The city mayor and councillors keep prices unaffordable through a tangle of incoherent policies. First, they limit the land for new development through intensification targets meant to safeguard the greenbelt and reduce emissions. Good policy - but it goes downhill from here, because the city then passes the financial burden of intensification onto aspiring homeowners, not established ones who won the housing bonanza.

The city subsidies inefficient land use by keeping property taxes low on homes that sit on under-utilized lots, then they make it harder to add density due to misaligned incentives, and finally, they pile on exorbitant city development charges on new construction - costs that are eventually passed on to buyers.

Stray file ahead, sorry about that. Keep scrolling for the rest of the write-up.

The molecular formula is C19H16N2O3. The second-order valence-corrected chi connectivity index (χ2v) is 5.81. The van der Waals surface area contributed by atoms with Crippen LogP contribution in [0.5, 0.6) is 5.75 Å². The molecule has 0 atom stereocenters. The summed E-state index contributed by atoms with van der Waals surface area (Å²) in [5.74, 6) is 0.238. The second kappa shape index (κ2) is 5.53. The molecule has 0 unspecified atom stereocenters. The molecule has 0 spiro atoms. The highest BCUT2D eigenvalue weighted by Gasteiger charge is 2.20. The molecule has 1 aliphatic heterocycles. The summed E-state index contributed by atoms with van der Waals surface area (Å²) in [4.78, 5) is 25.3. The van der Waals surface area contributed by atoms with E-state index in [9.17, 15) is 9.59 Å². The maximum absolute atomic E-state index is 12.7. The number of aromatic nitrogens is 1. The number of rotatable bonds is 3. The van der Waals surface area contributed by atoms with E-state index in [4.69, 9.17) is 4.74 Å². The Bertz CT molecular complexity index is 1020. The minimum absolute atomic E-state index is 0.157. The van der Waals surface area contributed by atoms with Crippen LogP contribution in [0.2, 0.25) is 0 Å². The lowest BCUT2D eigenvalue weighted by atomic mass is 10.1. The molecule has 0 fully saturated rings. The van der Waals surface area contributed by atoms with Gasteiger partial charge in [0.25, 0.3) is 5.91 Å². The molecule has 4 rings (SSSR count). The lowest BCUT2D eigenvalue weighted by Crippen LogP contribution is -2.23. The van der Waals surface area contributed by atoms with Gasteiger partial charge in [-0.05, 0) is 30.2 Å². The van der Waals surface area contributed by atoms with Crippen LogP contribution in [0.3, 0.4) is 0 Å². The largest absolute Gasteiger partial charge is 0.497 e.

This pattern repeats across major cities in Canada, resulting in a nationwide housing crisis. CMHC estimates that an additional 3.5 Million homes need to be built by 2030 to address the housing shortage, over a third of which are required in Ontario alone.

In the meanwhile, vacancy rates in Toronto are at the near historic low of 1.4%, rents have soared 20% YoY, newcomers struggle to find shelter - and city Councillors like Jaye Robinson continue to deny the housing crisis exists.

Monetary policy

"The world has largely exhausted the scope for central bank improvisation as a growth strategy" - Larry Summers, former US Treasury Secretary